This is a real threat. For now, though, that is mostly all it is: a threat. Reports of possible political deepfakes exist abroad, yet here the technology appears primarily in the world of online pornography. It’s difficult to know how to regulate something that has not happened yet, which is why lawmakers should focus first on investigating how they might enforce existing copyright, defamation and harassment law to attack the most sinister deepfakes. Reaching further in an attempt to ban a specific technology risks stepping on online posts from, say, political parodists. And telling platforms they will be liable for damaging deepfakes they fail to remove could end up outsourcing similar censorship to them.
These risks are a reminder of pitfalls we have already witnessed in the fight over false content. Legitimate concerns about misleading the public have been co-opted into cries of “fake news” by President Trump and others determined to discredit the media. Worse still, authoritarian leaders have used those worries and the regulation they have prompted as an excuse to suppress speech they don’t like. Already, Mr. Trump has suggested that the “Access Hollywood” tape, in which he bragged about assaulting women, was doctored. Experts on the deepfake phenomenon have coined a term to describe this harm created by both the proliferation of doctored videos and the panic surrounding it: the liar’s dividend.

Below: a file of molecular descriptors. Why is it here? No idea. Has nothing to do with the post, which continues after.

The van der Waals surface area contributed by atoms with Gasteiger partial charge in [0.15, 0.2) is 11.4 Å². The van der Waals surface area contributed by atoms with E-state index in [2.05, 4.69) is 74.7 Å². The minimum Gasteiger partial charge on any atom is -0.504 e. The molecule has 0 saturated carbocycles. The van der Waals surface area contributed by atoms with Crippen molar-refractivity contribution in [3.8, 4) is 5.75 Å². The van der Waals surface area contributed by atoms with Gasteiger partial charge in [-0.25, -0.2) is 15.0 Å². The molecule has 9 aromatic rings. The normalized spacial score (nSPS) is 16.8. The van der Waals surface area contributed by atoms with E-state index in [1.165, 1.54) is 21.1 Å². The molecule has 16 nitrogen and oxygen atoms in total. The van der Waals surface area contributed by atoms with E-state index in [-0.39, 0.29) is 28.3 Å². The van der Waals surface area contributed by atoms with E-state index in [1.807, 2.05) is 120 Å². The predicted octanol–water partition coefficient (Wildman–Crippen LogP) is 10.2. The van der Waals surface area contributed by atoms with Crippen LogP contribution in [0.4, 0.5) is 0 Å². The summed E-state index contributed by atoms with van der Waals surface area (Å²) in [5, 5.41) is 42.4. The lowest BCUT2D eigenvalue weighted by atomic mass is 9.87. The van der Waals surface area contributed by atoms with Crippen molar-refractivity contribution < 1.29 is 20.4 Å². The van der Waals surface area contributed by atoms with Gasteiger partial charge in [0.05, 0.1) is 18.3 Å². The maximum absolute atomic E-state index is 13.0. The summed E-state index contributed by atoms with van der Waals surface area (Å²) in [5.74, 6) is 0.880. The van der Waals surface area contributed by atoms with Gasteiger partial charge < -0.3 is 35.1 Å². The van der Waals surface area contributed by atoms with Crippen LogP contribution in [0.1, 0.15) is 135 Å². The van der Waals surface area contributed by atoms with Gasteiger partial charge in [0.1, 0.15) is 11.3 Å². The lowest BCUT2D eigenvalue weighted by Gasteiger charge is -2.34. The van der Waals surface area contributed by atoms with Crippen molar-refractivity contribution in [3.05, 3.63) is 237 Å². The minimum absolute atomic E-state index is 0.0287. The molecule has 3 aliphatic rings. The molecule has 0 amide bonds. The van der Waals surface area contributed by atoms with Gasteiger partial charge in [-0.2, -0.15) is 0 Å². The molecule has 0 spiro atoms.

Deepfakes may just be the most technologically advanced manifestation of a much bigger problem. Trust is eroding, social media is accelerating the disintegration by allowing lies to spread at unseen speeds, and the leader of this country is joining our enemies in taking advantage of it. Government should invest in developing technology to detect deepfakes, and it should push platforms to do the same, as well as to label content that impersonates people in a manner invisible to the human eye. The task is to get ready without getting hysterical. That helps only the liars, after all.